Recurrent Melanoma

Overview

Recurrent melanoma was historically treated with chemotherapy or biologic therapy.  Since 2011 several new, targeted therapies have completed evaluation in clinical trials and demonstrated improved outcomes for individuals with advanced melanoma leading to their approval by the FDA.  Individuals with advanced melanoma now have numerous treatment options and additional clinical studies are ongoing in order to determine the best way to use these new drugs in sequence or combination therapy.

Patients with recurrent or refractory metastatic melanoma may be divided into 2 groups: patients who have failed initial systemic therapy and experience progression or recurrence after an initial response to treatment or patients who have local recurrences (skin and/or regional lymph nodes) after initial surgery or surgery and adjuvant therapy.

Individuals with metastatic melanoma who have failed initial systemic therapy are infrequently cured with additional therapy. There are many choices of therapy and access to newer treatment strategies in clinical trials. These therapeutic choices may prolong survival, reduce symptoms of progressive cancer and/or offer the chance of cure. Patients need to assess their treatment options and consider their individual goals for receiving additional treatment.

Targeted Therapy

Unlike conventional chemotherapy drugs that attack both normal and cancerous cells, targeted therapies are designed to block specific substances or pathways in cancer cells that enable cancer to grow.  A targeted therapy is one that is designed to treat only the cancer cells and minimize damage to normal, healthy cells. Cancer treatments that “target” cancer cells may offer the advantage of reduced treatment-related side effects and improved outcomes. Think of a light switch that’s stuck in the on position, as long as the switch is on, the cancer keeps growing. What these new drugs do is cut the wire or turn the switch off.  Several targeted therapies are now available for the management of malignant melanoma.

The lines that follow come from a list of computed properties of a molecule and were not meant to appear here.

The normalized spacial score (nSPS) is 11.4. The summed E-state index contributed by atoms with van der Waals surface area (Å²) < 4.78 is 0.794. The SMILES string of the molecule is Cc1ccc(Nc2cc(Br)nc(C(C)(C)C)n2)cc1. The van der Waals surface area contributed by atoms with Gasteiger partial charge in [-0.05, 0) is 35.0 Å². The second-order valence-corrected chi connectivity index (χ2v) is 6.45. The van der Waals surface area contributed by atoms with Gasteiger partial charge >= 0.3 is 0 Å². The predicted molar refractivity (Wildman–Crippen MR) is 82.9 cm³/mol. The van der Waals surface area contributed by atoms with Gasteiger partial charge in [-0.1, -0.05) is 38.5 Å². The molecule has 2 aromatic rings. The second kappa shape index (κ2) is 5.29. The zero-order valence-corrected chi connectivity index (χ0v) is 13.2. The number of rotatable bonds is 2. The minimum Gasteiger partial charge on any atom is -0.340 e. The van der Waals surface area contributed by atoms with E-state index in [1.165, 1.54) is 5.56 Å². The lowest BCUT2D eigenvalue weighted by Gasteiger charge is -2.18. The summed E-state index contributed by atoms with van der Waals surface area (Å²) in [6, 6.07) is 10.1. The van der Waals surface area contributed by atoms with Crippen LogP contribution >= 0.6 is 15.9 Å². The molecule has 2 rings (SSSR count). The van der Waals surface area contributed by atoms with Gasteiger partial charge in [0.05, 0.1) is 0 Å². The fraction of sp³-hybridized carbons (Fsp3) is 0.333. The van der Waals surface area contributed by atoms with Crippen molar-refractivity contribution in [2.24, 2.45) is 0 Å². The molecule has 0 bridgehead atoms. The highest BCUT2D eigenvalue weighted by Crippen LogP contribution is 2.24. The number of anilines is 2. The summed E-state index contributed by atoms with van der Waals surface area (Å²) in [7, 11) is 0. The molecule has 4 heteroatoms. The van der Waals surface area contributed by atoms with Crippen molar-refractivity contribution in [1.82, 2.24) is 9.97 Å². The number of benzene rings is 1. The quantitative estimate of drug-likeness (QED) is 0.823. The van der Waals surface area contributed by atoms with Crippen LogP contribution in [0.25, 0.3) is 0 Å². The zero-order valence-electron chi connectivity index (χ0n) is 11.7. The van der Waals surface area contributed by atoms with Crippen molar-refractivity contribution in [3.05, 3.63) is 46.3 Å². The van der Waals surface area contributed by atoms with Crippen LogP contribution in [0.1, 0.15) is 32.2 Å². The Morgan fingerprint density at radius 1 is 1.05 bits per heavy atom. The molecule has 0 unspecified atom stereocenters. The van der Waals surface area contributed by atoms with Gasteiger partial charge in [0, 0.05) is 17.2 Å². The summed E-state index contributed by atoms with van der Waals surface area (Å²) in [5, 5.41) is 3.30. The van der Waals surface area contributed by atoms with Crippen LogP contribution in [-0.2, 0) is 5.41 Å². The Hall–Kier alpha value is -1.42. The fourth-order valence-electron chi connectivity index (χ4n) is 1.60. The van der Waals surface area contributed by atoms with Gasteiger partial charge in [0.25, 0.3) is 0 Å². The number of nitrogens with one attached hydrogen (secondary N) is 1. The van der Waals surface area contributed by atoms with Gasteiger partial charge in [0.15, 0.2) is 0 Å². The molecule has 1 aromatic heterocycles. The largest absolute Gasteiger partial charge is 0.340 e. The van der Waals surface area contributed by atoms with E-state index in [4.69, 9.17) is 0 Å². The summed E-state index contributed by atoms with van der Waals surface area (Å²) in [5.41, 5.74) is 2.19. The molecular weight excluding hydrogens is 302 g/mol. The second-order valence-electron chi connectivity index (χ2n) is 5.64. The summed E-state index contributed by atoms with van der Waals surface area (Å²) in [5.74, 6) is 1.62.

Zelboraf® (vemurafenib) was the first to be approved in a new class of drugs known as BRAF inhibitors. It turns off a genetic mutation called BRAF V600, found in about half of patients with advanced melanoma, which allows melanoma cells to grow uncontrollably. Patients taking Zelboraf lived for nearly 16 months on average, compared with about six months for patients who took the chemtherapy drug dacarbazine.7Nearly one in four patients treated with Zelboraf developed squamous cell cancer, a type of nonmelanoma skin cancer. Other common side effects included joint pain, skin rash, hair loss, and sun sensitivity.

Tafinlar® (dabrafenib) also targets the BRAF V600 mutation. Tumor growth was delayed by about five months in patients taking Tafinlar®, compared with two to three months for patients taking dacarbazine.8Serious side effects included new skin cancers (both squamous cell and melanoma), high fever, high blood glucose, and eye inflammation. Other, more common side effects included headache, joint pain, hair loss, and redness, swelling, and pain in the hands and the feet.

Mekinist® (trametinib) is a BRAF inhibitor that targets the BRAF mutation in a different way than Zelboraf or Tafinlar® does. Tumor growth was delayed for about five months in patients taking Mekinist, compared with about six weeks for patients taking either dacarbazine or another chemotherapy drug, Taxol® (paclitaxel).9Serious side effects included heart disease, lung diseases, and skin and eye complications. Other, more common side effects included rash, diarrhea, and swelling in the arms or legs.

Tafinlar® plus Mekinist® The COMBI-v clinical trial compared the combination of the BRAF inhibitor Tafinlar® plus the MEK inhibitor Mekinist® with Zelboraf® alone in 704 patients with the BRAF V600mutation.  Overall response rates, duration of response and overall survival were improved with combination therapy. The median overall survival was 17.2 months with Zelboraf alone and had not been reached in the Tafinlar®/ Mekinist® treated patients.

Next Section: Treatment With Immunotherapy

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